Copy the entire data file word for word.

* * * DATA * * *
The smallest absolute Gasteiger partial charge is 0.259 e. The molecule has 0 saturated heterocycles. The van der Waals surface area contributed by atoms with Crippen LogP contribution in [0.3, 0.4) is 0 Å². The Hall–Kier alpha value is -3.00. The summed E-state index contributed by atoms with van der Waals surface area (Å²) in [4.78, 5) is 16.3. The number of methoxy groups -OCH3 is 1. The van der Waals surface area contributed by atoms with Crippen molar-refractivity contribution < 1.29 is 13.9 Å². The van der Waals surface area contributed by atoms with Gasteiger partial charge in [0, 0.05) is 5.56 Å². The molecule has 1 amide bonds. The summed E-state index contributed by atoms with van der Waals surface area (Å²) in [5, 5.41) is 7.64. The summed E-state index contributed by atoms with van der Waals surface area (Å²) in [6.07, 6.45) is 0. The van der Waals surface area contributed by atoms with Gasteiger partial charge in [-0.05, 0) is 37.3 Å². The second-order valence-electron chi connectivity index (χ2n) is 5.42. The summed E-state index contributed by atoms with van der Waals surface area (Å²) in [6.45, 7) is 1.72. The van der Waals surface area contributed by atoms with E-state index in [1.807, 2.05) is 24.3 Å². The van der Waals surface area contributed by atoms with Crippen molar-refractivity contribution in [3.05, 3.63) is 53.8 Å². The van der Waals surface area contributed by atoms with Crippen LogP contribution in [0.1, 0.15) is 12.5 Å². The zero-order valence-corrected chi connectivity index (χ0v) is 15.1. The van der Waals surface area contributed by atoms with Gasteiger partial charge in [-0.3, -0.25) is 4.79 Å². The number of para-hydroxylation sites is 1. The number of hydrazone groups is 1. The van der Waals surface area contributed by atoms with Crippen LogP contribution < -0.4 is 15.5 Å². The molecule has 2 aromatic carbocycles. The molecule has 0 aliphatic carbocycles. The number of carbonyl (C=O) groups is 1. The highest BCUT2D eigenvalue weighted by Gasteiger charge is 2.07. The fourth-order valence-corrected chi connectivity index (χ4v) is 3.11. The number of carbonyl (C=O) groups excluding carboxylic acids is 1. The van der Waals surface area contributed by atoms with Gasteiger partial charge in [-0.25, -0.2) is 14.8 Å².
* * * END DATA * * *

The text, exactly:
The smallest absolute Gasteiger partial charge is 0.259 e. The molecule has 0 saturated heterocycles. The van der Waals surface area contributed by atoms with Crippen LogP contribution in [0.3, 0.4) is 0 Å². The Hall–Kier alpha value is -3.00. The summed E-state index contributed by atoms with van der Waals surface area (Å²) in [4.78, 5) is 16.3. The number of methoxy groups -OCH3 is 1. The van der Waals surface area contributed by atoms with Crippen molar-refractivity contribution < 1.29 is 13.9 Å². The van der Waals surface area contributed by atoms with Gasteiger partial charge in [0, 0.05) is 5.56 Å². The molecule has 1 amide bonds. The summed E-state index contributed by atoms with van der Waals surface area (Å²) in [5, 5.41) is 7.64. The summed E-state index contributed by atoms with van der Waals surface area (Å²) in [6.07, 6.45) is 0. The van der Waals surface area contributed by atoms with Gasteiger partial charge in [-0.05, 0) is 37.3 Å². The second-order valence-electron chi connectivity index (χ2n) is 5.42. The summed E-state index contributed by atoms with van der Waals surface area (Å²) in [6.45, 7) is 1.72. The van der Waals surface area contributed by atoms with E-state index in [1.807, 2.05) is 24.3 Å². The van der Waals surface area contributed by atoms with Crippen molar-refractivity contribution in [3.05, 3.63) is 53.8 Å². The van der Waals surface area contributed by atoms with Crippen LogP contribution in [0.1, 0.15) is 12.5 Å². The zero-order valence-corrected chi connectivity index (χ0v) is 15.1. The van der Waals surface area contributed by atoms with Gasteiger partial charge in [-0.3, -0.25) is 4.79 Å². The number of para-hydroxylation sites is 1. The number of hydrazone groups is 1. The van der Waals surface area contributed by atoms with Crippen LogP contribution < -0.4 is 15.5 Å². The molecule has 2 aromatic carbocycles. The molecule has 0 aliphatic carbocycles. The number of carbonyl (C=O) groups is 1. The highest BCUT2D eigenvalue weighted by Gasteiger charge is 2.07. The fourth-order valence-corrected chi connectivity index (χ4v) is 3.11. The number of carbonyl (C=O) groups excluding carboxylic acids is 1. The van der Waals surface area contributed by atoms with Gasteiger partial charge in [-0.25, -0.2) is 14.8 Å².